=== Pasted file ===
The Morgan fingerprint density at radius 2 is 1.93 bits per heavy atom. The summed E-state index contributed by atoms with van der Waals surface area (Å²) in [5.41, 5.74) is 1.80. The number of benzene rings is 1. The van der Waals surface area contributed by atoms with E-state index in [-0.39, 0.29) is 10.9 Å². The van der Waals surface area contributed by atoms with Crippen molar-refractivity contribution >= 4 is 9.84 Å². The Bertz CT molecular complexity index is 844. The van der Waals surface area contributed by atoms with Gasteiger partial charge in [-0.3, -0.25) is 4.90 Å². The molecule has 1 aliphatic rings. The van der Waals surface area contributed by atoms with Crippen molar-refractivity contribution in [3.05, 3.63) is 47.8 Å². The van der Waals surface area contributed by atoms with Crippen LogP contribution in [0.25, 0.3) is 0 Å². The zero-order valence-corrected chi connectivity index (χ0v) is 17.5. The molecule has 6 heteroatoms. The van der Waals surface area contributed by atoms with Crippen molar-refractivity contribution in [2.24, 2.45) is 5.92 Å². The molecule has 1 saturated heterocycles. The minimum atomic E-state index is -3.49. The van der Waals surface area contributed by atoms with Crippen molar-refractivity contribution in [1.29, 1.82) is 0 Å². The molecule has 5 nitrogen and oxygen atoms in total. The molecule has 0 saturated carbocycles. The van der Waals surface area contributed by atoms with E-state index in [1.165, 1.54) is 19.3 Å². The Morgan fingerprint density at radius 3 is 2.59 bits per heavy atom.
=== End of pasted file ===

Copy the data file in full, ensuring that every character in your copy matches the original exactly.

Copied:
The Morgan fingerprint density at radius 2 is 1.93 bits per heavy atom. The summed E-state index contributed by atoms with van der Waals surface area (Å²) in [5.41, 5.74) is 1.80. The number of benzene rings is 1. The van der Waals surface area contributed by atoms with E-state index in [-0.39, 0.29) is 10.9 Å². The van der Waals surface area contributed by atoms with Crippen molar-refractivity contribution >= 4 is 9.84 Å². The Bertz CT molecular complexity index is 844. The van der Waals surface area contributed by atoms with Gasteiger partial charge in [-0.3, -0.25) is 4.90 Å². The molecule has 1 aliphatic rings. The van der Waals surface area contributed by atoms with Crippen molar-refractivity contribution in [3.05, 3.63) is 47.8 Å². The van der Waals surface area contributed by atoms with Crippen LogP contribution in [0.25, 0.3) is 0 Å². The zero-order valence-corrected chi connectivity index (χ0v) is 17.5. The molecule has 6 heteroatoms. The van der Waals surface area contributed by atoms with Crippen molar-refractivity contribution in [2.24, 2.45) is 5.92 Å². The molecule has 1 saturated heterocycles. The minimum atomic E-state index is -3.49. The van der Waals surface area contributed by atoms with Crippen molar-refractivity contribution in [1.29, 1.82) is 0 Å². The molecule has 5 nitrogen and oxygen atoms in total. The molecule has 0 saturated carbocycles. The van der Waals surface area contributed by atoms with E-state index in [1.165, 1.54) is 19.3 Å². The Morgan fingerprint density at radius 3 is 2.59 bits per heavy atom.